14. Kwok, L., Zhang, F., Huang, Y. K., Yu, B., Maharabhushanam, P., & Rangan, K. (2015). Documenting business-to-consumer (b2c) communications on Facebook: What have changed among restaurants and consumers? Worldwide Hospitality and Tourism Themes, 7(3), 283–294.CrossRefGoogle Scholar
  15. Luarn, P., Lin, Y. F., & Chiu, Y. P. (2015). Influence of Facebook brand-page posts on online engagement. Online Information Review, 39(4), 505–519.CrossRefGoogle Scholar
  16. Martin, A. S., De Rosario, A. H., & Caba Pérez, M. D. C. (2015). Using Twitter for dialogic communication: Local government strategies in the European Union. Local Government Studies, 41(3), 421–444.CrossRefGoogle Scholar
  17. Meijer, A., Koops, B., Pieterson, W., Overman, S., & Ten Tije, S. (2012). Government 2.0: Key challenges to its realization. Electronic Journal of e-Government, 10(1), 59–69.Google Scholar
  18. Mergel, I. (2013a). Social media in public sector: A guide to participation, collaboration and transparency in networked world. San Francisco: Jossey-Bass.Google Scholar
  19. Mergel, I. (2013b). A framework for interpreting social media interactions in public sector. Government Information Quarterly, 30(4), 327–334.CrossRefGoogle Scholar
  20. Mosberger, K., Wu, Y., & Crawford, J. (2013). Connecting citizens and local governments? Social media and interactivity in major U.S. cities. Government Information Quarterly, 30(4), 351–358.CrossRefGoogle Scholar
  21. Norris, D. F., & Reddick, C. G. (2013). Local e-government in the United States: Transformation or incremental change? Public Administration Review, 73(1), 165–175.CrossRefGoogle Scholar
  22. O’Reilly, T. (2007). What is web 2.0: Design patterns and business models for the next generation of software. Communication & Strategies, 65(1), 17–37.Google Scholar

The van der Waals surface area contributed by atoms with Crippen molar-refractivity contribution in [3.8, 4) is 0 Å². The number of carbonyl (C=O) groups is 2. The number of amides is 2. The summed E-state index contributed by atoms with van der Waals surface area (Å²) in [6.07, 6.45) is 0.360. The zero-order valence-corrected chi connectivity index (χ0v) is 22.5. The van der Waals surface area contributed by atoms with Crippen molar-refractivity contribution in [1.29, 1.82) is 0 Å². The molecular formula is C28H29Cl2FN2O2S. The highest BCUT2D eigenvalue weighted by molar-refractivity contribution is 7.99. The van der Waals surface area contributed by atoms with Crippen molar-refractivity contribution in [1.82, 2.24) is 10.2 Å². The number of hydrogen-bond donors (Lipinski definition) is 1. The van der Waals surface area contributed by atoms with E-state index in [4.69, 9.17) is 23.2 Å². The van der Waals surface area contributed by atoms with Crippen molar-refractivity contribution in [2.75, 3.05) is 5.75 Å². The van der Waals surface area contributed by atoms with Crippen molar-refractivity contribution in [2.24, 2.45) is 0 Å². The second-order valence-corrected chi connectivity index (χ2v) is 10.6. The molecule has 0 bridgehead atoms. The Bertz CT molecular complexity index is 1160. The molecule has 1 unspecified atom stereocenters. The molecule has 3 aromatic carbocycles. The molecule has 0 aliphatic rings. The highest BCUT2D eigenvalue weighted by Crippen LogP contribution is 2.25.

23. Oliveria, G. H. M., & Welch, E. W. (2013). Social media use in local governments: Linkage of technology, task, and organizational context. Government Information Quarterly, 30(4), 397–405.CrossRefGoogle Scholar
  24. Rieder, B. (2013). Studying Facebook via data extraction: The Netvizz application. In WebSci13 proceedings of the 5th annual ACM web science conference (pp. 346–355). New York: ACM.CrossRefGoogle Scholar
  25. Sandoval-Almazan, R., Gil-Garcia, J. R., Luna-Reyes, L. F., Luna-Reyes, D. E., & Díaz-Murillo, G. (2011). The use of web 2.0 on Mexican state websites: A three-year assessment. Electronic Journal of e-Government, 9(2), 107–121.Google Scholar
  26. Sobaci, M. Z. (2016). Social media and local governments: An overview. In M. Z. Sobaci (Ed.), Social media and local government (pp. 3–21). New York: Springer.CrossRefGoogle Scholar
  27. Sobaci, M. Z., & Eryigit, K. Y. (2015). Determinants of e-democracy adoption in Turkish municipalities: An analysis for spatial diffusion effect. Local Government Studies, 41(3), 445–469.CrossRefGoogle Scholar
  28. Sobaci, M. Z., & Hatipoglu, İ. (2017). Facebook aracılığıyla Türkiye’de belediye-vatandaş etkileşiminin ölçülmesi: Büyükşehir ve il belediyeleri bağlamında ampirik bir analiz. Ankara Üniversitesi SBF Dergisi, 72(3), 689–713.CrossRefGoogle Scholar
  29. Sobaci, M. Z., & Karkin, N. (2013). The use of twitter by mayors in Turkey: Tweets for better public services? Government Information Quarterly, 30(4), 417–425.CrossRefGoogle Scholar
  30. (2017). Retrieved November 20, 2017, from
  31. Trefzger T. F., Baccarella C. V., & Voigt K. I. (2016). Antecedents of brand post popularity in Facebook: The influence of images, videos, and text. In Proceedings of the 15th International Marketing Trends Conference, January 21–23, Venice, Italy.Google Scholar
  32. Yoo, K. H., & Lee, W. (2015). Use of Facebook in the US heritage accommodations sector: An exploratory study. Journal of Heritage Tourism, 10(2), 191–201.CrossRefGoogle Scholar
  33. YouTube. (2017). Retrieved October 20, 2017, from
  34. Zheng, L., & Zheng, T. (2014). Innovation through social media in the public sector: Information and interactions. Government Information Quarterly, 31(Supplement 1), 106–117.CrossRefGoogle Scholar

Copyright information

© Springer International Publishing AG 2018

Authors and Affiliations

  • Mehmet Zahid Sobacı
    • 1
    Email author
  • İbrahim Hatipoğlu
    • 1
  • Mehmet Fürkan Korkmaz
    • 1
  1. 1.Department of Political Science and Public Administration, Faculty of Economics and Administrative SciencesUludağ UniversityBursaTurkey

Personalised recommendations